Member Spotlight for the Month of June 2005 - Indigo Tempesta|
Read her library, with its provocative titles and passages that seem like free-verse windows on a theatric play several acts in, and it will surely inspire some thought or questions. You might be asking "Who?", though you occasionally find detailed footnotes on her poems pointing to her literary references. Their author, Indigo Tempesta, is asking why.
"It has been on my mind, why we do poetry," she says.
She is given to complex thoughts about poetry. She started writing it nine years ago, and writing in general has long been a way of evaluating her own thoughts. From that beginning, though, "it evolved into a way of experiencing the world."
She's an active reader as well; a fan of the works of both philosophers like John Stewart Mill, and novelists like Vladimir Nabokov. When interviewed, she was recuperating from illness, and she mentioned an interesting preference for Frank Herbert's Dune for sick-time reading.
As a student at Oberlin College, her active involvements in art, singing, and theatre have fueled her writing. With her artistic and academic pursuits, she's given to deep musings about poetry. Her artistic involvements are surprisingly varied. As a public performer, she sings jazz and bluegrass. She is also practiced as a method actor, the approach emphasizing questioning and substituting oneself into another character's place. Her most recent on-stage theatre appearance was a production of Dark of the Moon, a play by Howard Richardson and William Berney. So there, too, she is quite busy getting into her character's heads.
It seems fitting for someone like Indi, with her ongoing inner dialogue about why one would or should write poems!
Complex personas appear in her poetry, in narratives or description, in a poetic version of "show, don't tell". They hit pronounced chords in the readers, as if they know them. Are these people she knows? Is any of this this biography? "Most of the characters that I use in poetry are extremely fictional, if they are characterized and not a narrative voice," she answers. Real characters do slip in, though you might need to be a student of art history to find them.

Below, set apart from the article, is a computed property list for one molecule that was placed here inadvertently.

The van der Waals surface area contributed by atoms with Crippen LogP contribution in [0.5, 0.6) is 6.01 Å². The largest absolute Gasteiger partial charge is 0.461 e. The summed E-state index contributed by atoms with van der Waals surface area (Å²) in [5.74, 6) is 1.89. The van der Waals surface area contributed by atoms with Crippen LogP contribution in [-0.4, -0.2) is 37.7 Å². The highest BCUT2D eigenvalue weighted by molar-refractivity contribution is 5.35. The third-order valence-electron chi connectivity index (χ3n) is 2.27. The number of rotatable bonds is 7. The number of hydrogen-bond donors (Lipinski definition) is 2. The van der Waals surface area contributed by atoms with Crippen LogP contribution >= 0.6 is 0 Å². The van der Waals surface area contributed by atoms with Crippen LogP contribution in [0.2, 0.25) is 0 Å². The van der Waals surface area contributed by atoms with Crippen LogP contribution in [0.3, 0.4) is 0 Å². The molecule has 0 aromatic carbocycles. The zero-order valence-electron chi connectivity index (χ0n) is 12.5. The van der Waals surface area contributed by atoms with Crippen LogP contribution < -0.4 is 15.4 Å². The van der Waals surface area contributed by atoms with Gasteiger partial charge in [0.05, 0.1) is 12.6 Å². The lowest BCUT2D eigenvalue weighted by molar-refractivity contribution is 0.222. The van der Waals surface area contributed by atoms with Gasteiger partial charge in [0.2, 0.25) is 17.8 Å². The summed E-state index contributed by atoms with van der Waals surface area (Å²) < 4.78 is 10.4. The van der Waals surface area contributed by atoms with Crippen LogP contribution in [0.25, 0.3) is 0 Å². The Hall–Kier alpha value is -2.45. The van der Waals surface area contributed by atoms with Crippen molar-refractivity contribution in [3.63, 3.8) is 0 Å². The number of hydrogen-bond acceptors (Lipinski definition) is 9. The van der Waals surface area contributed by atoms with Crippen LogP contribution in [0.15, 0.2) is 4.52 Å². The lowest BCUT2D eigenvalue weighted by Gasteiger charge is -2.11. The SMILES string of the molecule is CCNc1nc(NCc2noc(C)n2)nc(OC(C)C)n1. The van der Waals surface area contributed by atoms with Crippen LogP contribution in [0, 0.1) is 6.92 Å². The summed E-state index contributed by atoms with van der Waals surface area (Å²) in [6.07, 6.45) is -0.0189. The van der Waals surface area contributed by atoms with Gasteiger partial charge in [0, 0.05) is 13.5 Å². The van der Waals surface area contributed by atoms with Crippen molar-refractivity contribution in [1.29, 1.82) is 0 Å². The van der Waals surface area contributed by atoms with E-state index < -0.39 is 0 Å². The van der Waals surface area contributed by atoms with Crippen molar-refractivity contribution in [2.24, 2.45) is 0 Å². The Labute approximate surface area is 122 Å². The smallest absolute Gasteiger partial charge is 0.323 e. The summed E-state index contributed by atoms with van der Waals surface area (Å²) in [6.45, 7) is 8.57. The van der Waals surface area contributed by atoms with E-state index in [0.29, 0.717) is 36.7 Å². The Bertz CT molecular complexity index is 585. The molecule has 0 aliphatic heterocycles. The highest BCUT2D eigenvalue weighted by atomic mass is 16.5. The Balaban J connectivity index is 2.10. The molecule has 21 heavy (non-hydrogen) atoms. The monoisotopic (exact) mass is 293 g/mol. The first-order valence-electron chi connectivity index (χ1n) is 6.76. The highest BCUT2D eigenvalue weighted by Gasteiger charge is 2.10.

One might ask if there is a common setting she writes from. For Indigo, most poetry once came from the brink of sleep, in times when she couldn't keep her eyes open. Her more recent pursuits have given her a different perspective: "I want to be sure I have something to say. I want to be sure I can follow through with the writing impulse. I most often find myself writing when I've thought through something."
Most of Indigo's own poems are free verse, yet she is fascinated with many other forms, especially complex forms like the sestina which she loves for its flexibility. "It can be as rigid, as demanding as you want. I tend to get away with that", she comments. Language fascinates her, and she considers its influences in ways that go beyond poetry. Asked for literary influences, Indigo mentions the severe lack of detail in the syntax of Latin poetry, or the complexities of verb placement in Greek poems - not just for her poetry, but for her rhetoric in general. This student of the classical sometimes faces admonishment from more contemporary-minded people, who tell her that her sentences and speech could be "more efficient". To our benefit, Indigo has continued musing in her own way.
What about poetry, and why? When she recently taught a middle school class on literature, Indigo had to give some explanation of what it's for. "The way we talk about reading and writing poetry expresses what we think; it is a really important part of poetry - not to reflect our society, but to affect our society. That is where I am going with my poetry." She follows this by citing Ezra Pound and his understanding of poetry as not just a part of our culture but, as she puts it, "a library of our culture, of library of economics, a library of politics."
Wait a minute - Ezra Pound? The American expatriate who lived in fascist Italy making radio broadcasts with topics like why democracy wasn't working? "He was a ridiculous person, an awful, awful man... but I have such immense respect for him... In the twentieth century a lot of incredible minds were hypnotized by fascism, and I'm curious about what that says about them, and our culture." It is a fascinating display of thinking, sifting, and qualified endorsement of a particular idea from someone so very different from Indigo herself.
Indigo's poetry succeeds in casting a multitude of shadows - a great many people, histories, and ideas - into the imaginations of her readers. They are there in mostly anonymous and yet powerfully intimate emotional details. To just by the responses, her readers mesh the distant thoughts, feelings, and perspectives with their own. They may not have all the footnotes; yet in the reading, they find they can relate.
The following is a list of the highlights of Indigo Tempesta's poetry:
The member spotlighted in this month's "Member Spotlight" is chosen by the pathetic.org Spotlight committee, which is made up of a small group of site patrons and administrators. Each month a member is selected for this privilege based upon contributions to pathetic.org and the quality of work.
Previous Member Spotlights